I don't know... I tend to think that Americans are generally much more in-your-face about it, but Canadians do quite a bit of "our country is the greatest," too. But I guess it's closer to implied as far as being more like "well, our country is the best place to live. We hardly even have to point that out, do we?" Although people do still point it out.

    Then there was the time when I was at the Canadian pub in central London, and as we left when the place was closing, a guy was peeing on a lamppost and singing "O Canada". A glorious moment indeed.

    Boy oh boy, do I ever get sick of people back home asking me how I could leave the West Coast to go anywhere else. It's SO insular. Mind you, I also get plenty of people from other parts of the world asking why I would leave Canada to live in the UK, and if I'm crazy.

    I probably have a somewhat different perspective as a Canadian because I haven't lived in the US, and really haven't spent much time there...but I have lived in Europe (or the British Isles, anyway) for the last ten years. I've certainly had Brits who have spent time in Canada say things to me like "well, you guys aren't all loud and 'God Bless' about it like Americans are, but you sure do have a lot of flags around and seem convinced that Canada is the finest place anyone could live."

    I do know what you mean, though, insofar as America and Canada seem superficially similar - probably a lot more so than many/most Canadians would admit - but there are deep cultural differences. It's certainly the case that there is far more acceptance of a union between religion and politics, although there are also a lot of Americans who don't agree with that. I have one European parent and spent a lot of time there from childhood on, whereas I have no ties to the US and even my travelling there has been limited compared to my European travels. So for me the US has always kind of been a foreign country. I admit I should probably spend more time there before I comment.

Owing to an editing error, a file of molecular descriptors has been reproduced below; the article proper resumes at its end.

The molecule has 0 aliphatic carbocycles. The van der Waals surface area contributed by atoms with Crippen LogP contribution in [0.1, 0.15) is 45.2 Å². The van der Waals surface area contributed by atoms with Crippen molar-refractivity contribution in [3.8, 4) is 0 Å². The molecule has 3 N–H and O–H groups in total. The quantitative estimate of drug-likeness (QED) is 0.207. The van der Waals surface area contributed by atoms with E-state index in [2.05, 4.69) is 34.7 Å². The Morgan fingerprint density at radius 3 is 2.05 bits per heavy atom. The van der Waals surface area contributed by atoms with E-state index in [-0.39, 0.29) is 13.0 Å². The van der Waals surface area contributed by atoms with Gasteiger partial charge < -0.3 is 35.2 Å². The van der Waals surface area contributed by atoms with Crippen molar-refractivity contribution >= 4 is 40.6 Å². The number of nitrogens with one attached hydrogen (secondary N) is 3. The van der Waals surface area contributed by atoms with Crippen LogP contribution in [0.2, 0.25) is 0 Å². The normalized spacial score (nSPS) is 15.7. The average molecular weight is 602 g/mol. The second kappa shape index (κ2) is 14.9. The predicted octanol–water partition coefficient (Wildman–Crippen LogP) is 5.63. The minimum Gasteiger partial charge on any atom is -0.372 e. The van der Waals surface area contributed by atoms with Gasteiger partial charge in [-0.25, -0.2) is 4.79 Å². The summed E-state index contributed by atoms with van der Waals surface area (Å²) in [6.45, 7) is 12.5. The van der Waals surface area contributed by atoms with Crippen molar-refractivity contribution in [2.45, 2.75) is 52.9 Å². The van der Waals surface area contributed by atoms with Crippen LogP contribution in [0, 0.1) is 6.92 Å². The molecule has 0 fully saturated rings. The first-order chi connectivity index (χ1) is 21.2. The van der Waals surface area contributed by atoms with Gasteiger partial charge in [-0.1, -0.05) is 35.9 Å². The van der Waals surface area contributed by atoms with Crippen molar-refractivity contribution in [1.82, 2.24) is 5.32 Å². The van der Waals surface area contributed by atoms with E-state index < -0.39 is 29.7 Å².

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  3. #133
    @.~*virinaĉo*~.@ Totenkindly's Avatar
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    Quote Originally Posted by Nicodemus View Post
    I thought the greatest country on earth was North Korea...
    I think they have the best puppet shows.



    Quote Originally Posted by Night View Post
    Yeah, this was my thought as well. Even some of the phrasing, which is weird.

    Anyway, what Jennifer mentioned derives primarily from the Tea Party camp - which, for those unaware, is a quasi-populist anti-intellectual movement centered around the likes of such blowhards as the politician-cum-squash author, Sarah Palin and former Delaware senator Christine O'Donnell, among others. Being fair, they had some interesting ideas on budget management and spending cuts, but the aim of their 'fringe wing' PR campaign primarily centered on, I offer, capitalizing on racial xenophobia and the loss of white privilege, starting in about 2009, by attacking Obama's national heritage and his religious background through celebrity endorsement by the likes of Donald Trump and a castoff from SNL.

    It's mean-spirited misdirection, and it distracts focus away from real concerns and onto fabricated minutiae.
    Yeah, thanks for summarizing that. And because of my family and where I lived, I had to deal with that kind of mentality a great deal throughout my life -- I've actually felt relieved living in Maryland the last six months, it is a VERY different atmosphere in the metro area.

    I see the 2012 election as a counter to the counter-movement of 2010 that brought them into power and feel like they had some kind of endorsement from the populace that could be continually exploited, including sweeping Obama out of office this year.